The Yankees upgraded significantly at the trade deadline, but they left one of their more polarizing positions unaddressed.
Gleyber Torres — not Trevor Story or Trea Turner — is their shortstop.
The Yankees brought in the big lefty bats of Anthony Rizzo and Joey Gallo, added Andrew Heaney to their rotation and acquired Joely Rodriguez for their bullpen. But general manager Brian Cashman and company hope Torres’ improvements both defensively and offensively will continue, so they would not regret not pushing harder, especially for Story, whom the Rockies did not deal.
Torres, a better second baseman, has been improving of late at short, including a dazzling slide-and-flip play Friday that got the Yankees out of an inning. Manager Aaron Boone pointed to the highlight and to Torres’ rough opening weekend of the season, which set the tone and amplified the ensuing errors.
In all, Boone said, his shortstop has been “really good.” That is clearly debatable, but he has a stronger argument now.
“I think if you look at the body of work that he’s put out there, he’s been very steady,” Boone said before the Yankees played the Marlins at loanDepot Park on Saturday. “I think he’s gotten better and better as the season has unfolded.”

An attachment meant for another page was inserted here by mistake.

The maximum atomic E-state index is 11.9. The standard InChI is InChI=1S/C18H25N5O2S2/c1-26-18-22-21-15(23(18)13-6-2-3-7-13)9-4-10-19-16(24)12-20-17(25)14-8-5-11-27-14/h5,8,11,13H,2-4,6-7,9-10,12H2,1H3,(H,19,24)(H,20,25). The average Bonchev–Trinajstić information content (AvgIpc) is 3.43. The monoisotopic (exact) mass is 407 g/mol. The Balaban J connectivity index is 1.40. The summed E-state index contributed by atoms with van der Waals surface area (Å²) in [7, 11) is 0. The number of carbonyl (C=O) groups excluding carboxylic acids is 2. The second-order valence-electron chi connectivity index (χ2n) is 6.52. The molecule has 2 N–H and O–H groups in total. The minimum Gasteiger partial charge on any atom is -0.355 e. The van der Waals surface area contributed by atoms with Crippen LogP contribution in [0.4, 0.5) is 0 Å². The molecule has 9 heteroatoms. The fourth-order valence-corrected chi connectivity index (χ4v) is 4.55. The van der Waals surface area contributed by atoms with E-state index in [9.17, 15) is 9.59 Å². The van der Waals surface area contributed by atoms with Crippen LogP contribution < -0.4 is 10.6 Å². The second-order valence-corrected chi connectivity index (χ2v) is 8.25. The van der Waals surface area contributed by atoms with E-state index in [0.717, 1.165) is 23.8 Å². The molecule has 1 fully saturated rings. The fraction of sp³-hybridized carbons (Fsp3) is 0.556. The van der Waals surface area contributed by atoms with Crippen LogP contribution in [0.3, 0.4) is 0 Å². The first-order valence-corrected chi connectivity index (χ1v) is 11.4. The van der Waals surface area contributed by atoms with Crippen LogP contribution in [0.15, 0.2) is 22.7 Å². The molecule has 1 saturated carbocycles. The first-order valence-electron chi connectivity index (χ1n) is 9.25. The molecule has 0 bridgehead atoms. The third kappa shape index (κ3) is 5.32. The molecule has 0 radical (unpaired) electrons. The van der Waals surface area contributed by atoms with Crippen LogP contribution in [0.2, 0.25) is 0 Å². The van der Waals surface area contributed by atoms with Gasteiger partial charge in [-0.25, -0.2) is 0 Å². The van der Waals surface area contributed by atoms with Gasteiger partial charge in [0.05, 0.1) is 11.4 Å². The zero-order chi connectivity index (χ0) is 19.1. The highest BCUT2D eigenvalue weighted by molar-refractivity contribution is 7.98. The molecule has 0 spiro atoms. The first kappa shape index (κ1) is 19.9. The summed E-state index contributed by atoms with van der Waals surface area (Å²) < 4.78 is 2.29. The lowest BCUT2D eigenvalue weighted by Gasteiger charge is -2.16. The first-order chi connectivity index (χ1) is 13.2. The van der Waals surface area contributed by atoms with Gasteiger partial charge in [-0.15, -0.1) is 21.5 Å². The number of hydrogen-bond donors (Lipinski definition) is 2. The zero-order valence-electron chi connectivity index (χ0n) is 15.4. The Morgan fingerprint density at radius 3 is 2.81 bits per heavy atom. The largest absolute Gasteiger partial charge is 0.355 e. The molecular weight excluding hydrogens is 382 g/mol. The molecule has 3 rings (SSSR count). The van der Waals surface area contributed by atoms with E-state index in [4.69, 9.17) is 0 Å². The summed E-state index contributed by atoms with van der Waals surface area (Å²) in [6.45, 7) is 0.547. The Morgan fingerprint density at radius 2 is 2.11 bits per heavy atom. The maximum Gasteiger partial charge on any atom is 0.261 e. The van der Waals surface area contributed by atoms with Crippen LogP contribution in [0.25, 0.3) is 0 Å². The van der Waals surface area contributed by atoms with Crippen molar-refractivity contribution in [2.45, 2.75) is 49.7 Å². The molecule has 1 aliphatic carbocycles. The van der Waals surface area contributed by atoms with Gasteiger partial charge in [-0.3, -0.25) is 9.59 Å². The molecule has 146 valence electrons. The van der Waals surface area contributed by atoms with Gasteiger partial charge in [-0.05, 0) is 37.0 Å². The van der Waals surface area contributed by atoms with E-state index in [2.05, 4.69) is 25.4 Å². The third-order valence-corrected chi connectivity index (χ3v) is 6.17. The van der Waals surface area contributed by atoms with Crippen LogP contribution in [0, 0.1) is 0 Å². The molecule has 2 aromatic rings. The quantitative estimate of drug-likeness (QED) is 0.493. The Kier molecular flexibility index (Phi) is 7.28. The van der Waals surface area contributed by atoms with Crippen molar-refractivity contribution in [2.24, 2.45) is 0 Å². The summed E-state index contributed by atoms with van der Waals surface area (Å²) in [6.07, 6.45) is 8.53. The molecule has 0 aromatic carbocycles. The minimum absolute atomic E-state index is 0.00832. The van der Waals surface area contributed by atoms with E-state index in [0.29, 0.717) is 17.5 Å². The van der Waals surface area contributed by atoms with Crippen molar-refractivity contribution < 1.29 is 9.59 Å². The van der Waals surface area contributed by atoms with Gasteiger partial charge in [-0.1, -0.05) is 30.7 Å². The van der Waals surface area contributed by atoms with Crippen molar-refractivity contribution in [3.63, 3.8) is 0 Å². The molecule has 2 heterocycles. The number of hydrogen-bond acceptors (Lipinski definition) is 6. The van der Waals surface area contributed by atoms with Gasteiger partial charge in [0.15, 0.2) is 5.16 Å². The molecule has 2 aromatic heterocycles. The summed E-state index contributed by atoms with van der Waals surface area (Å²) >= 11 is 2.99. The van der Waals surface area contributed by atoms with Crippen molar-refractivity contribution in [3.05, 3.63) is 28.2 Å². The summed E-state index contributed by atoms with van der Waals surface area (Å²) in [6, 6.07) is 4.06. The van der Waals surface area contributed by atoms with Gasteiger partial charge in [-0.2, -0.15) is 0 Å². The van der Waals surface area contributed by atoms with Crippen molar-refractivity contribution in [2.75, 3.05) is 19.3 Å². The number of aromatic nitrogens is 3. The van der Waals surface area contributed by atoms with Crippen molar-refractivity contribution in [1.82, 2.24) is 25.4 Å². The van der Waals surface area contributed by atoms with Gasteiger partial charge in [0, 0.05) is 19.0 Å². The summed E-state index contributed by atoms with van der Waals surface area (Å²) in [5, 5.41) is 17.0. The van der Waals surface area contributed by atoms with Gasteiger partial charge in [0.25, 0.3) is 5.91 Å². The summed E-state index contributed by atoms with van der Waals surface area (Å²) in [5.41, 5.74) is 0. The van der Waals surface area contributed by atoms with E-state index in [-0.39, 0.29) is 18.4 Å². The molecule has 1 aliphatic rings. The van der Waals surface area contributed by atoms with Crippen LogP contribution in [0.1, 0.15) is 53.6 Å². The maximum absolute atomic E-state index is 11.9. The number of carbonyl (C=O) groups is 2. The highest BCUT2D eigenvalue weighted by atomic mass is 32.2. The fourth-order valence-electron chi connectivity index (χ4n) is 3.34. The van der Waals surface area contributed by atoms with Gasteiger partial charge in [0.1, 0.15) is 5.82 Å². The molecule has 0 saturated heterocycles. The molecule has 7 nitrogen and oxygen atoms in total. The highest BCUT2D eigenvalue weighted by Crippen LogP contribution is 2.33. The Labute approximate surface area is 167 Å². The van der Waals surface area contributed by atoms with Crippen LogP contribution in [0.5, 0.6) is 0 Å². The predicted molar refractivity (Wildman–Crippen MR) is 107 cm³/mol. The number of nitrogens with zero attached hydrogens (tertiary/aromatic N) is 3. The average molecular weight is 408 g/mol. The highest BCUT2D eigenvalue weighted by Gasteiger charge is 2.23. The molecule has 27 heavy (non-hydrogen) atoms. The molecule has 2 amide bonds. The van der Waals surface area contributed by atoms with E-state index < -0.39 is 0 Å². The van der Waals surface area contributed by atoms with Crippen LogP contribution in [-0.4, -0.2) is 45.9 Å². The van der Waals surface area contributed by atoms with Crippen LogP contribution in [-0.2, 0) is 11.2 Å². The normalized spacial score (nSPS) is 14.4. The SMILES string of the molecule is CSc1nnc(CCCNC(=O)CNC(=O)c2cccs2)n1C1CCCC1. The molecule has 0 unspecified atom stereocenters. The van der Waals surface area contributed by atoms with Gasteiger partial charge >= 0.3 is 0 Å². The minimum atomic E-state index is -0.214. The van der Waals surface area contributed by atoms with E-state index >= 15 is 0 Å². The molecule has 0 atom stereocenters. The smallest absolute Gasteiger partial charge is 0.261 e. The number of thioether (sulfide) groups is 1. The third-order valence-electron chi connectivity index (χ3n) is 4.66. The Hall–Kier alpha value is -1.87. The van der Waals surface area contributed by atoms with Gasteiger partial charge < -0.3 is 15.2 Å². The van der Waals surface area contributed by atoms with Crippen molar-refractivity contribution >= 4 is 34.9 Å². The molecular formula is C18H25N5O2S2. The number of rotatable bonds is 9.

Boone’s eye test is more encouraging than the analytics.
Though defensive advanced numbers are often suspect, Statcast’s outs above average has Torres as the 31st best shortstop in baseball thus far. Entering play, Torres’ 13 errors at shortstop tied him for the fourth most at the position in the game.
He had made just one error, however, since July 4 and has played a more solid defensive game of late. And his bat coming alive enabled the Yankees to leave him alone in the field and move him up in the order. He hit leadoff the past two days.
He still is not hitting with the same power he has shown in the past — he slammed 62 homers in his first two, All-Star seasons, but had six in his 90 games this campaign. His July, however, was far better than his April, May and June.
In his past 12 games, he had a slash line of .302/.367/.581 with three homers, and Boone thinks the July series in Houston was a turning point.
“Once he got through that tough stretch [in June] where he struggled a little bit, I feel like his at-bats have been very good; feel like he’s getting into some strong positions to impact the ball,” Boone said of Torres, who had been in such a funk there was speculation he might be optioned. “He’s obviously hit a few home runs since the All-Star break. Coming out the second half, feel like he’s getting on time better and getting off a lot of good swings.”
Story remains with the Rockies, Turner now is with the Dodgers, and the Yankees’ first baseman is now Rizzo, who brings four Gold Gloves and the ability to turn errors into outs. Maybe that can help, too.
But the Yankees hope their improvement at shortstop has happened more naturally.